[[quoteright:273:[[Film/{{Dracula 1931}} http://static.tvtropes.org/pmwiki/pub/images/bela1.jpg]]]]
[[caption-width-right:273:[[TropeCodifier Accept no substitutes.]]]]

''This page is about the character Dracula. For the novel by Bram Stoker, please see ''Literature/{{Dracula}}.

'''[[TropeCodifier The]]''' [[OurVampiresAreDifferent vampire]]. As Franchise/SherlockHolmes is to detectives, Franchise/JamesBond is to secret agents, and Franchise/{{Superman}} is to {{Superhero}}es, so Dracula is to vampires.

Bram Stoker was [[OlderThanTheyThink not the first]] to introduce vampires into western literature (see the "penny dreadful" -- emphasis on 'dreadful' -- novel ''Literature/VarneyTheVampire'' for one precursor; also ''Literature/{{Carmilla}}'', which introduces {{lesbian vampire}}s; additionally ''Literature/TheVampyre'', which Polidori wrote while hanging around with Mary Shelley and [[ByronicHero Lord Byron]]), but his Dracula is the first to enter popular culture -- the name known even by people not familiar with the book, [[PopculturalOsmosis or even the genre]].

Stoker [[NamesTheSame named the Count after the historical figure]] [[UsefulNotes/VladTheImpaler Vlad III Dracula]], vo´vode of Wallachia, who, despite being similarly bloodthirsty, was more prone to impaling his enemies than to biting their necks and drinking their blood. Indeed, in the novel, [[TheProfessor Van Helsing]] conjectures that the two were [[HistoricalVillainUpgrade one and the same]] (There's also a popular theory that the name is derivative of "Droch Fhola" ([[NoPronunciationGuide pronounced Druh-Uhlla]]), the gaelic for "bad blood"), though Bram Stoker did not actually know a lot about the historical Dracula, beyond the name and a degree of the reputation, probably less than modern fans do.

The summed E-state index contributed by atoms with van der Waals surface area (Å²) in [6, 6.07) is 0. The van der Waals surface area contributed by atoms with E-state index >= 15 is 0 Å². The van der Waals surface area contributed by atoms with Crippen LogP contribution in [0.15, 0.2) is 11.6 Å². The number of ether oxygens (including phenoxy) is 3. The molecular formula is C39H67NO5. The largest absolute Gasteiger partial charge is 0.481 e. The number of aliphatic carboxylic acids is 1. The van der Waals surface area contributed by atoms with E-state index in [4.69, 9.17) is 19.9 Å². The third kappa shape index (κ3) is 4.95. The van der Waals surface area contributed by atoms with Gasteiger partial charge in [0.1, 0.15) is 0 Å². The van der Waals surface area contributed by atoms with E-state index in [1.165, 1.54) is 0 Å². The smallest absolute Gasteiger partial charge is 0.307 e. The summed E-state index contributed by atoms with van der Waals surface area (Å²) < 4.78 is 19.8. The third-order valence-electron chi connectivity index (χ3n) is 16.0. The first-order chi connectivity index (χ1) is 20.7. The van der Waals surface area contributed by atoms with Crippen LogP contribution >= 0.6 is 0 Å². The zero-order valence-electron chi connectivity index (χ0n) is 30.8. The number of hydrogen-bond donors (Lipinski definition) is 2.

Surprisingly, while German, Russian, Hungarian, and Turkish literature and folklore all portray Dracul as a monster, he's considered a hero in Romania for his opposition to both Hungarian and Ottoman conquest, being voted among the 100 Greatest Romanians as recently as 2006. (Compare RichardTheLionHeart or NapoleonBonaparte.) People in Transylvania have been cashing in, as you can see if you watch ''Creator/MichaelPalin's New Europe'', and a Dracula theme park was considered, then dropped.

The name, by the way, originates from the word "Dracul" (lit. "the Devil" or "the Dragon"), that originally stuck to Vlad the [[ImpaledWithExtremePrejudice Impaler's]] father as a result of his association with the [[http://en.wikipedia.org/wiki/Order_of_the_Dragon Order of the Dragon]]. As such, it fits the vampire surprisingly well.
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[[folder: The main characters in [[Literature/Dracula the novel ]]
include:]]
* Count Dracula -- the BigBad. He's AffablyEvil, at least at the beginning of the novel (though that might have been completely put-on for Harker's benefit).
* Renfield -- [[SycophanticServant Dracula's pathetic yes man]]. This is usually only in the films though. Stoker's novel has him act as a kind of 'sensor' for Dracula, but no real explanation is given to how this is achieved. Renfield is simply shown to be an inmate at the asylum in the book.
* Jonathan Harker -- TheHero, though often is downgraded to TheWatson for Van Helsing in adaptations. In the novel (and some adaptations), he [[TookALevelInBadass Takes A Level In Badass]], and spends the latter part of the story stalking Dracula through London ''with a [[KukrisAreKool Kukri knife]].''
** F.W. Murnau's ''Film/{{Nosferatu}}'' makes the Harker character ("Hutter") the DistressedDamsel and the Mina character ("Ellen") TheHero. This is accentuated in Creator/WernerHerzog's remake, where Harker is a ZombieInfectee who escapes in the end, [[DownerEnding probably spreading both the natural and supernatural plagues the Count has unleashed on the world]].
* Mina Harker (nee Murray) -- DistressedDamsel and VampireRefugee. She's the TropeMaker of the latter (but absent the vengefulness), which has been gradually turned UpToEleven in later works and some adaptations.